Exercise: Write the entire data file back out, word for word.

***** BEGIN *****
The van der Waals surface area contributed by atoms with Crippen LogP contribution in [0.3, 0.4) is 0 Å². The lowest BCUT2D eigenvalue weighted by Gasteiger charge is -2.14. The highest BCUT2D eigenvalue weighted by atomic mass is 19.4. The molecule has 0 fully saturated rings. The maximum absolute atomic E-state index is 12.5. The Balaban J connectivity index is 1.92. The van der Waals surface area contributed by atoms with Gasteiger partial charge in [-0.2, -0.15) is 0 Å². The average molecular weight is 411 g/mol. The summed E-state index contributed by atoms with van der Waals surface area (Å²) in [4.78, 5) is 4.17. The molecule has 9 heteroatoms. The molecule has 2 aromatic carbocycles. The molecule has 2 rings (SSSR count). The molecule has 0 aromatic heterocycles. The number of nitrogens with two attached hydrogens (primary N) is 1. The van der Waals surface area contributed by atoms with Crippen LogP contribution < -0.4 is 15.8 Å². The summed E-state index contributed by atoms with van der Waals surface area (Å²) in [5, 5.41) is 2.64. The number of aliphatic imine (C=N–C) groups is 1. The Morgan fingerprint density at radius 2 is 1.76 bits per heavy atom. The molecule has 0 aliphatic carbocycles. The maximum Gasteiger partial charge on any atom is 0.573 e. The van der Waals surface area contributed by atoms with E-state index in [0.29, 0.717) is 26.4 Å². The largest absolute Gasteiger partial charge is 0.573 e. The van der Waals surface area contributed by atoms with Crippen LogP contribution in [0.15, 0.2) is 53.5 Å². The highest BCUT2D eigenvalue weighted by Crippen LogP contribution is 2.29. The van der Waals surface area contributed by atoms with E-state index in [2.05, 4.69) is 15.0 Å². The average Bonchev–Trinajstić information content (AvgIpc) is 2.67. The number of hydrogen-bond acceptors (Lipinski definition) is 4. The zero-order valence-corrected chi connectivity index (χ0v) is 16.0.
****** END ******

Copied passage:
The van der Waals surface area contributed by atoms with Crippen LogP contribution in [0.3, 0.4) is 0 Å². The lowest BCUT2D eigenvalue weighted by Gasteiger charge is -2.14. The highest BCUT2D eigenvalue weighted by atomic mass is 19.4. The molecule has 0 fully saturated rings. The maximum absolute atomic E-state index is 12.5. The Balaban J connectivity index is 1.92. The van der Waals surface area contributed by atoms with Gasteiger partial charge in [-0.2, -0.15) is 0 Å². The average molecular weight is 411 g/mol. The summed E-state index contributed by atoms with van der Waals surface area (Å²) in [4.78, 5) is 4.17. The molecule has 9 heteroatoms. The molecule has 2 aromatic carbocycles. The molecule has 2 rings (SSSR count). The molecule has 0 aromatic heterocycles. The number of nitrogens with two attached hydrogens (primary N) is 1. The van der Waals surface area contributed by atoms with Crippen LogP contribution < -0.4 is 15.8 Å². The summed E-state index contributed by atoms with van der Waals surface area (Å²) in [5, 5.41) is 2.64. The number of aliphatic imine (C=N–C) groups is 1. The Morgan fingerprint density at radius 2 is 1.76 bits per heavy atom. The molecule has 0 aliphatic carbocycles. The maximum Gasteiger partial charge on any atom is 0.573 e. The van der Waals surface area contributed by atoms with E-state index in [0.29, 0.717) is 26.4 Å². The largest absolute Gasteiger partial charge is 0.573 e. The van der Waals surface area contributed by atoms with Crippen LogP contribution in [0.15, 0.2) is 53.5 Å². The highest BCUT2D eigenvalue weighted by Crippen LogP contribution is 2.29. The van der Waals surface area contributed by atoms with E-state index in [2.05, 4.69) is 15.0 Å². The average Bonchev–Trinajstić information content (AvgIpc) is 2.67. The number of hydrogen-bond acceptors (Lipinski definition) is 4. The zero-order valence-corrected chi connectivity index (χ0v) is 16.0.